Bridgeland’s master plan comprises four distinct villages: Lakeland Village, Creekland Village, Prairieland Village and Parkland Village. Each village will have clusters of neighborhoods anchored by a village center with amenities, retail, restaurants and more. Schools and parks also will be strategically located within each village.
Central to all villages will be Bridgeland Town Center, offering residents a convenient place to shop, work and have fun. The town center may include hospitals, schools, retail, entertainment, employment and more.
Lakeland Village consists of the following sections (neighborhoods):
- The Shores: The Shores is located approximately two miles west of Bridgeland’s main entry on North Bridgeland Lake Parkway at Fry Road. It was the first community of new homes to be offered in Bridgeland and is slated for just under 600 homes. Surrounded by more than 100 acres of lakes, The Shores is located across the street from Oak Meadow Park and Cypress Creek Trail. House-Hahl Trail also runs through the neighborhood. Several playgrounds also are located within The Shores.
- First Bend: First Bend is located off North Bridgeland Lake Parkway approximately 1.5 miles from Bridgeland’s main entry. The community welcomed its first residents in May 2007. First Bend has 402 homesites in six separate neighborhoods and is surrounded by more than 60 acres of lakes. The community also is home to Turtle Lane and Butterfly Garden.
- The Cove: The Cove is located just west of The Shores along North Bridgeland Lake Parkway. It is also home to a Cy-Fair ISD elementary school, planned to open in August 2013. The Cove also features areas that are unique within Bridgeland’s master plan, including an aromatic garden, an island park, a formal rose garden and a lakeside maze. A central park area offers one of several open play fields, a playground with equipment for toddlers and older children and a rain garden with butterfly houses. Bordering the park is an extension of the House-Hahl Trail, with several reforestation-planting beds to enhance the area’s landscape. Bridgeland’s model home park also is located in The Cove.
- Water Haven: Water Haven is located just west of The Cove along North Bridgeland Lake Parkway. Development of the community started in 2010. Water Haven devotes approximately 22 acres to parks, most of which will offer playground equipment. The House-Hahl Trail also weaves through Water Haven.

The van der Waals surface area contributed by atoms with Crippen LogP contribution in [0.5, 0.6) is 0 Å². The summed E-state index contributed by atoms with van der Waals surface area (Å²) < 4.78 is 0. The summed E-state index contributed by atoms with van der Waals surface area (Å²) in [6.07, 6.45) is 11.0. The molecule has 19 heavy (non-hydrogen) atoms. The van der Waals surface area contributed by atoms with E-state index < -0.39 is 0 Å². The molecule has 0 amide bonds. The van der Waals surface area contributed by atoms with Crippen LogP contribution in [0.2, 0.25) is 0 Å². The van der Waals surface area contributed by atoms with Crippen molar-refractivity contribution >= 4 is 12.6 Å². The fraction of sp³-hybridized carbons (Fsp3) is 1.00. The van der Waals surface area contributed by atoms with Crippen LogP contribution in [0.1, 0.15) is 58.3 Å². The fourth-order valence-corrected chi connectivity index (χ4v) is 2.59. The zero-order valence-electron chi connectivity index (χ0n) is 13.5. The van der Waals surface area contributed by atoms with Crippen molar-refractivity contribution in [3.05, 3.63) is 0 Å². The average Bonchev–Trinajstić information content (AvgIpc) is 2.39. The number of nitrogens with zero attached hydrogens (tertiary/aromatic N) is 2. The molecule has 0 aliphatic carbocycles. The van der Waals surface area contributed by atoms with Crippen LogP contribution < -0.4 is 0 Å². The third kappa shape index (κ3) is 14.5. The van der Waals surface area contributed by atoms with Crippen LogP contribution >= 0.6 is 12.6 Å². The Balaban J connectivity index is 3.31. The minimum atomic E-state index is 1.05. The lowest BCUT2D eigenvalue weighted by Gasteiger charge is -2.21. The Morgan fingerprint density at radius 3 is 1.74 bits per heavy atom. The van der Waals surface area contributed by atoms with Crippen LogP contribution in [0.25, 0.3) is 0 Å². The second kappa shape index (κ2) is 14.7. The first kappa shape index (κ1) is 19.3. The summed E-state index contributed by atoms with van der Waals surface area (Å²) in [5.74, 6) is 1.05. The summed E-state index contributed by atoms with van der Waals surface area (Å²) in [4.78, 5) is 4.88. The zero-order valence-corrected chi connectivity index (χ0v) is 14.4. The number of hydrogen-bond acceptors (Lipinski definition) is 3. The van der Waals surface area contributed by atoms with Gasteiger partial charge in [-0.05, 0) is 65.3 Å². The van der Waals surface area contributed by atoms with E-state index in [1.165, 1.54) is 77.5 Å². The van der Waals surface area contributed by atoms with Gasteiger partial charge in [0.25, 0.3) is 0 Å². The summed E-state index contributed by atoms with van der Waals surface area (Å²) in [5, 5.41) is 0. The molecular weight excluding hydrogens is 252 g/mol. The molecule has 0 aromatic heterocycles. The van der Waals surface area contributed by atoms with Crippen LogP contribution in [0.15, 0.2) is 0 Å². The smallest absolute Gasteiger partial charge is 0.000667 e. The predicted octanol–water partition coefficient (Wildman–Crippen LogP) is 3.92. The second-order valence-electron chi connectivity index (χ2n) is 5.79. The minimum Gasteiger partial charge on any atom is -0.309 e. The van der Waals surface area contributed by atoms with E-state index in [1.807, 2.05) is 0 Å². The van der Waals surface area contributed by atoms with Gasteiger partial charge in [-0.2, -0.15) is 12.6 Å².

- Lakeland Heights: Lakeland Heights is located on Fry Road just south of Bridgeland’s main entrance. It was introduced in 2010 as a Traditional Neighborhood Development. In designing Lakeland Heights, architectural firm Looney Ricks Kiss extensively researched traditional Houston neighborhoods, including West University Place, The Heights, Southampton and Southside Place, for architectural inspiration. The result is an unincorporated community that incorporates Craftsman, English Tudor, Classical and French housing styles to create neighborhoods that appear to have evolved over time. The community is planned for 350 homes and will also include Lakeland Heights Village Center, which will be home to retail, restaurants and services. Lakeland Heights is adjacent to Lakeland Activity Center and has several public spaces, including Central Park, Rabbit Run, Waterway Park and Festival Park, which offers a performance pavilion for community concerts and other productions.
- Hidden Creek: Construction in Hidden Creek began in the summer of 2015. Hidden Creek is located east of Lakeland Heights and south of The Cove. This new community will host 1,000 home sites, a 20-acre park, and 142 acres of lakes. Each neighborhood in Hidden Creek has been named after one of Texas’ noteworthy creek systems. Additionally, the street names complement a variety of historical and geographical facets of the respective creeks.
- Bivins, Ralph. "New master-planned community to rival largest in Houston area." Houston Chronicle. Tuesday May 1, 2011. Business 1.
- Jones, Allen. "Bridgeland builds on success." Houston Chronicle. Tuesday March 20, 2012.
- Sarnoff, Nancy. "Developer yields to neighborhood opposition." Houston Chronicle. March 27, 2012.